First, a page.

Cancer strikes more than 9,000 children a year, making it important to pay attention to your child's possible symptoms.
Cancers in children and adolescents belong mainly to four groups: leukemias, lymphomas, sarcomas and gliomas.
Fever, chills, appetite loss, aching bones or joints are just some of the symptoms that could be signs of cancer in your child.
The following mnemonic was developed by the American Cancer Society to help clinicians remember the early warning signs of childhood cancer.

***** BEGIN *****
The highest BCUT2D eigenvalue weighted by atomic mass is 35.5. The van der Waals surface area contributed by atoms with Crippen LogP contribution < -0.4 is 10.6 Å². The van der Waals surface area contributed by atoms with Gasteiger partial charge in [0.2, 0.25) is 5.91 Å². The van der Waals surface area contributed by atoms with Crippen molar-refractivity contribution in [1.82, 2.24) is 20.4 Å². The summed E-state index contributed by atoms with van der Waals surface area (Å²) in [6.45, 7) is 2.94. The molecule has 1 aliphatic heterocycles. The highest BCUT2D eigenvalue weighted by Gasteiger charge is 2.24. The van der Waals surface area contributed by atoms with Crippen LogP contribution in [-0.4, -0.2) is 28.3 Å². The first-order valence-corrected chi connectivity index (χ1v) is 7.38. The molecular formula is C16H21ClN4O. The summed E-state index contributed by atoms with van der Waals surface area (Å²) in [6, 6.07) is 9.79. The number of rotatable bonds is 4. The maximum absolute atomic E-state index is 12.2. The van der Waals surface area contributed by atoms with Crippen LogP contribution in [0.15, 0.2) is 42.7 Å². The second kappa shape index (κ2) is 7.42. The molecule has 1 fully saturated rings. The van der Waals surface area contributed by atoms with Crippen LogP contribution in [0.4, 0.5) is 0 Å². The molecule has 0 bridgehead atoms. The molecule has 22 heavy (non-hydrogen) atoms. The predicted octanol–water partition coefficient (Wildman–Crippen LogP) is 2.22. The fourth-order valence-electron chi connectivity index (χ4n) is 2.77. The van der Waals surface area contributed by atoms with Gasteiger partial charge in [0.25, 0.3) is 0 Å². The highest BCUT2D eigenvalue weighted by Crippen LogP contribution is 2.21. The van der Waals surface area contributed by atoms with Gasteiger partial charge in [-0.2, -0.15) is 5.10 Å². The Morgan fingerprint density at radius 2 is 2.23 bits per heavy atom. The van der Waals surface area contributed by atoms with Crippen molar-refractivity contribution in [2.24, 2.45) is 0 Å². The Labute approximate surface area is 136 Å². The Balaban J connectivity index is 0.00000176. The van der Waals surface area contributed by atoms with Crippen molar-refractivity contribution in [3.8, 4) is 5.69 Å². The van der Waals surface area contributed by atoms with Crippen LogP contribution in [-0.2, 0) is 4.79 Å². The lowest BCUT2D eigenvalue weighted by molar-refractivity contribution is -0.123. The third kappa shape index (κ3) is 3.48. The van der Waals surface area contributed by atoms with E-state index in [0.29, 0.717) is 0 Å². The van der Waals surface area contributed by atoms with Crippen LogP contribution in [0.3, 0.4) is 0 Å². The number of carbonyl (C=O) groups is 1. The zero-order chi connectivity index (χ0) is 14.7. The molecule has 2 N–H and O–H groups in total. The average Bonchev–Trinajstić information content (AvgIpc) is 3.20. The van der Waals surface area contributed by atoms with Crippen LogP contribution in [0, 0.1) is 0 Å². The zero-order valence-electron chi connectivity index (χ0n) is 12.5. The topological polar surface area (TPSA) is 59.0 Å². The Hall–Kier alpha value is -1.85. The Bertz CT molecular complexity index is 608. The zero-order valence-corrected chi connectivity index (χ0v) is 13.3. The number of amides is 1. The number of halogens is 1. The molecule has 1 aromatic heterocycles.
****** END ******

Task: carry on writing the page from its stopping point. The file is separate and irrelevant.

● Continued, unexplained weight loss
● Headaches with vomiting in the morning
● Increased swelling or persistent pain in bones or joints, sometimes accompanied by limping
● Lump or mass in abdomen, neck, or elsewhere
● Development of a whitish appearance in the pupil of the eye or sudden changes in vision
● Recurrent fevers not caused by infections
● Excessive bruising or bleeding (often sudden)
● Noticeable paleness or prolonged tiredness
Listen in as Dr. Kathleen Neville discusses how to recognize symptoms in your child that could indicate the presence of cancer.